Don’t judge a book by its cover. I learn this old lesson the hard way thanks to the artwork for Texas-native Troy Remedy’s new hip-hop single (image included left.) Too many tombstones on the covers of too many rap albums, reflecting a culture in which so many young people live such short, violent lives. Naturally I’m expecting to hear a rapper who’s blindly furious at losing so many friends and family, his rhymes not being sung as much as “spit out” in a rage-filled growl.
Instead we get the beautiful voice of an uncredited female vocalist, singing, “What they just don’t know is that you could never steal my soul…” Her voice is incredible. Smooth. The beat is hard but also slow and easy. When Remedy begins rapping, it hits like cold water. The wisdom in Remedy's words has come with a price. Though his rhymes are abstract, their images scattered, they flow perfectly with the mournful sax playing behind it:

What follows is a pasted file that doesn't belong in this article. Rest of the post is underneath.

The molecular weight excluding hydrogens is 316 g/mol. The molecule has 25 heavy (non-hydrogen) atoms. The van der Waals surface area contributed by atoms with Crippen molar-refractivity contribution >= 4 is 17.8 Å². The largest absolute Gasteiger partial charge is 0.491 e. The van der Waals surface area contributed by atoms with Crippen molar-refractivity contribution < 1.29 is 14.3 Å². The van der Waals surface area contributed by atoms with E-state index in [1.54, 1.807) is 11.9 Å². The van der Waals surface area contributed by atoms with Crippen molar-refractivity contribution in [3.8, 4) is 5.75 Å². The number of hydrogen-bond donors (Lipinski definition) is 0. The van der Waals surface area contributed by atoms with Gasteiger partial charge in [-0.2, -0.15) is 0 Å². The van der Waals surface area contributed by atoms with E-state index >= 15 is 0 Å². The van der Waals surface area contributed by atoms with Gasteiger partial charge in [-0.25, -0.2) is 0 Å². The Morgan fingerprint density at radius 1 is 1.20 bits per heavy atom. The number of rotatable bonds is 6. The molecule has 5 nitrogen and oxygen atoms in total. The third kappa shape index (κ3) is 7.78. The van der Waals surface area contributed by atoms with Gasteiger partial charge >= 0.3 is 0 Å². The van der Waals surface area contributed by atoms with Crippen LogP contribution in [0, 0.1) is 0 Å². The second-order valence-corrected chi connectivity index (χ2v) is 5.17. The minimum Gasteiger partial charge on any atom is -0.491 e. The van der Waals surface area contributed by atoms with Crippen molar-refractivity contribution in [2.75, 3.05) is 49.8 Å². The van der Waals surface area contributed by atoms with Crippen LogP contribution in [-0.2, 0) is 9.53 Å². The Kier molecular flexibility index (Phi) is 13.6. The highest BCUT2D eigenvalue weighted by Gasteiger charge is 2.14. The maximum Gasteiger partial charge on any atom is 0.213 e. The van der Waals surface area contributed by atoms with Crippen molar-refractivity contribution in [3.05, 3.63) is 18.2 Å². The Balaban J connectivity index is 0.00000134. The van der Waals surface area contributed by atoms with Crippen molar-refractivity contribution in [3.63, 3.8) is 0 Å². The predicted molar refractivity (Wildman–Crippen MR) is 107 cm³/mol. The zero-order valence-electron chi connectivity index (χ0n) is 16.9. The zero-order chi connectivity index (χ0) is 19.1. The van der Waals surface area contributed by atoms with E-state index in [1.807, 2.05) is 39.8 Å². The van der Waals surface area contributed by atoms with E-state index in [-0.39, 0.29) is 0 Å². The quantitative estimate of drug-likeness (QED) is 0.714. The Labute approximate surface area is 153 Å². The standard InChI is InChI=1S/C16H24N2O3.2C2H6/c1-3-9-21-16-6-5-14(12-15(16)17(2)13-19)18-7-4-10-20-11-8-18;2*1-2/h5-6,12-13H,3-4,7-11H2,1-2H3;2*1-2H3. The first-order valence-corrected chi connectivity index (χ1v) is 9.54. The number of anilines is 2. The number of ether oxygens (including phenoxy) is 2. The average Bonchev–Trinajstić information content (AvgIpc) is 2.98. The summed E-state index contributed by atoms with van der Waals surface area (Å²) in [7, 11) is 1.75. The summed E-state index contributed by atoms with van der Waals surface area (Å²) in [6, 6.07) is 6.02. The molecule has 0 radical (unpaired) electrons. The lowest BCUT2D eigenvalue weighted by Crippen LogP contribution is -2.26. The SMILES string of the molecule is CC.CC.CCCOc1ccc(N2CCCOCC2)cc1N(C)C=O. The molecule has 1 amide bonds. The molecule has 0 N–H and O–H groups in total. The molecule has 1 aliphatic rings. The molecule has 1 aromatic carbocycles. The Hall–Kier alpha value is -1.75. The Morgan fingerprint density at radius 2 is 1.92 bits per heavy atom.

“Poetic justice when it’s lifeline, the clutches. Those you wish grab your powers and scales, try to crush them. Patience, anxious the virtue, but the tactics stay alive but at that same time, aiming for that ladder you climb. Let us see you down a few rungs, down a few bucks, shit out of luck…”
The song is about how lives are ruined by drugs and the people who profit from them. It’s the agony of seeing the same disease happen over and over again to the people you care most about.
“Too many times seen the destruction of innocent lives, powerful minds left without that will to survive. Was baptized by that rage inside.”
Not bad wordsmanship. At all. And maybe that’s why the song feels even sadder. Sucks that such great songwriting must be used for something this tragic. (Alas, art is dangerous.)
“Steal My Soul” fades with the female voice repeating the title, backing up Remedy’s affirmation that the destruction and despair will never touch him. Never reach him. It is indeed the best way to survive.
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